Baker's cyst

Also found in: Wikipedia.

Baker’s cyst

A localised, post-traumatic swelling of a bursa sac behind the patella corresponding to a cyst—a membrane-lined sac filled with synovial fluid—that has escaped from the joint.
Segen's Medical Dictionary. © 2012 Farlex, Inc. All rights reserved.

Baker's cyst

Synovial cyst of popliteal space Orthopedics A localized post-traumatic swelling of a bursa sac behind the patella corresponding to a cyst which consists of a membrane-lined sac filled with synovial fluid that has escaped from the joint. See Synovial fluid.
McGraw-Hill Concise Dictionary of Modern Medicine. © 2002 by The McGraw-Hill Companies, Inc.

Baker's cyst

A painless swelling occurring behind the knee when there is escape of joint fluid (synovial fluid) through the capsule of the joint as a result of excessive production. (William Morrant Baker, English surgeon, 1838–1896).
Collins Dictionary of Medicine © Robert M. Youngson 2004, 2005

Patient discussion about Baker's cyst

Q. alternative treatment for bakers cysts I have substantially sized bakers cysts behind each knee - have taken prednisone - this is the only way to get any relief from the pain - is there an alternative more holistic cure?

A. i don't know about alternative medicine treatments- but i know of treatments they do when they start to be painful:
* Physical therapy- Icing, a compression wrap, and crutches may help reduce pain and swelling. Gentle range-of-motion and strengthening exercises for the muscles around your knee may also help to reduce your symptoms and preserve knee function.
* Fluid drainage- Your doctor may drain the fluid from the knee joint using a needle. This is called needle aspiration and is often performed under ultrasound guidance.

hope it is what you are looking for...

Q. My son was diagnosed with baker's cyst. Is he in a risk group for other articular diseases? As far as I understand baker's cyst is a risk factor for other diseases. Is it true? Do we need to send him to some special screening tests?

A. Baker's cyst is not a risk factor for articular diseases in children. You don't need any special screening test. Statistically the cyst will disappear after a while.

Q. I was diagnosed with "Baker's cyst". The pain in very irritating. what can I do to ease the pain? I was diagnosed with "Baker's cyst". The pain in very irritating but I prefer not to undergo surgery or steroid injections. is there another more "holistic" way to take care of my situation?

A. Here are some more "holistic" options that helped me (though you should consult your doctor before doing anything...):
Knee bracing and quadriceps physiotherapy.
If you don't want surgery and don't want to be injected with steroids, but it is OK with you to suction the cyst - I heard it can help a lot, but I must say I didn't try it.

More discussions about Baker's cyst
This content is provided by iMedix and is subject to iMedix Terms. The Questions and Answers are not endorsed or recommended and are made available by patients, not doctors.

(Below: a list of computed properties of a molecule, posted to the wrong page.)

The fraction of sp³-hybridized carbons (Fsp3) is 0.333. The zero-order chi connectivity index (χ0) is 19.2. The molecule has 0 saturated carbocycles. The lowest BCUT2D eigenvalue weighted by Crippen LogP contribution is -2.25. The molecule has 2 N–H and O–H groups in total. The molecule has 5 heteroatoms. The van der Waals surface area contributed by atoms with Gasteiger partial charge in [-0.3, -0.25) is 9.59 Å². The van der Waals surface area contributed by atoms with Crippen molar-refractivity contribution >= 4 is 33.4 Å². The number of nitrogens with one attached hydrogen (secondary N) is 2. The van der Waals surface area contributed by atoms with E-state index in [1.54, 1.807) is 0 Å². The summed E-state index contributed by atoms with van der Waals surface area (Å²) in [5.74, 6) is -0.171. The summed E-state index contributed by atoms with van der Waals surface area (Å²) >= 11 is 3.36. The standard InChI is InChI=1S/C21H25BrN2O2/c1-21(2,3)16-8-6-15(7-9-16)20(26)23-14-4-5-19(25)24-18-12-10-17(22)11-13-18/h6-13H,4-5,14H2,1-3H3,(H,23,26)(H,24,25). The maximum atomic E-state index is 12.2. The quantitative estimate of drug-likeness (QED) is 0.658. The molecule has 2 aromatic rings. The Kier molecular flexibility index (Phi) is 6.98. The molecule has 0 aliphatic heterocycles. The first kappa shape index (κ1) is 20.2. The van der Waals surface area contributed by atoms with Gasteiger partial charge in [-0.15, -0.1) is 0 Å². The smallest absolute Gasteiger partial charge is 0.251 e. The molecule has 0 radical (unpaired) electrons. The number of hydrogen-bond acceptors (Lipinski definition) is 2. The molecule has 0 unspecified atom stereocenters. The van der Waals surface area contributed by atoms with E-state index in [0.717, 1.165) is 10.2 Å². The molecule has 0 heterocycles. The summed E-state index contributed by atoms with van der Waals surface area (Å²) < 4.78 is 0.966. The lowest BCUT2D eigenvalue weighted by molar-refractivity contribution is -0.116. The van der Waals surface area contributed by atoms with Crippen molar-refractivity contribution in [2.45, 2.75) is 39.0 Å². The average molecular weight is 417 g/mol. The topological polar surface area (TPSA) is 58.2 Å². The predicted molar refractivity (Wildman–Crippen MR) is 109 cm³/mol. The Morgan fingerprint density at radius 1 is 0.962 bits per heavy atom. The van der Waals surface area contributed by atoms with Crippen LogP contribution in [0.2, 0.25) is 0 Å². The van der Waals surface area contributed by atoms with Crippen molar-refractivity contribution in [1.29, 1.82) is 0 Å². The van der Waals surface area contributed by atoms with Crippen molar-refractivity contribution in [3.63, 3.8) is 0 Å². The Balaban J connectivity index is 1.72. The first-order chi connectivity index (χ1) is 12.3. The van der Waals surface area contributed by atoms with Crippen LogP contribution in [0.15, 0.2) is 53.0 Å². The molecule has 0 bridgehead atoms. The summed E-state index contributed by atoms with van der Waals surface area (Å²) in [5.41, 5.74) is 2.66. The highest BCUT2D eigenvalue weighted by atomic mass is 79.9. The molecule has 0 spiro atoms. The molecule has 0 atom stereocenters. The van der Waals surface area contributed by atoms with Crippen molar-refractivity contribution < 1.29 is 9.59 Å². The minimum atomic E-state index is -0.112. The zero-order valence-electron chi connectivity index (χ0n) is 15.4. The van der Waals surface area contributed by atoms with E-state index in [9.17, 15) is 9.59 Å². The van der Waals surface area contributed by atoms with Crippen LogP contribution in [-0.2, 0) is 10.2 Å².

References in periodicals archive ?
Ultrasound-guided aspiration and corticosteroid injection compared to horizontal therapy for treatment of knee osteoarthritis complicated with Baker's cyst: a randomized, controlled trial.
During evaluating for ACD, we should differentiate several entities including PA aneurysm, PA entrapment, peripheral artery disease, Baker's cyst, and fibromuscular dysplasia.[3],[4] For this, magnetic resonance angiography and CTA are helpful as in our case.[2],[3],[4]
A It sounds as if you may have a baker's cyst. These occur due to a buildup of synovial fluid (a viscous fluid that lubricates the joints).
A disciplinary panel heard Dr Fardeen Haque incorrectly diagnosed 'Patient A' with a Baker's cyst - a swelling at the back of the knee - when she visited him in March 2013 with leg pain.
Our extensive review of English literature did not yield any reports of disseminated TB presenting as a Baker's cyst infection, and this is the first reported case to the best of our knowledge.
In this report, we present a giant Baker's cyst in a RA patient expanding to the middle of the calf.
Other potential causes of pain in the back of the knee include a baker's cyst, a buildup of synovial fluid that forms a sac behind the knee; an injury to the posterior cruciate ligament, which stabilizes the back of the knee; and a torn meniscus, one of the crescent shaped pieces of cartilage in the knee.
The most common Doppler finding was chronic venous insufficiency accounting for 43 (86%) of cases, followed by cellulitis (4 cases, 8%) and Baker's cyst (3 cases, 6%) (Fig.
The causes of painful swollen leg were DVT 51.9%, intramuscular abscess 12%, cellulitis 9.5% and ruptured baker's cyst in 8.7% of patients.
After a scan, the pensioner was found to have Baker's cyst - a fluid-filled swelling that develops at the back of the knee.
Firearm wounds of the leg, myositis ossificans, hematoma, and Baker's cyst can traumatize the sciatic nerve (3).
Differential diagnoses: Thrombosed aneurysm, Baker's cyst, ganglion cyst or perimeniscal cyst.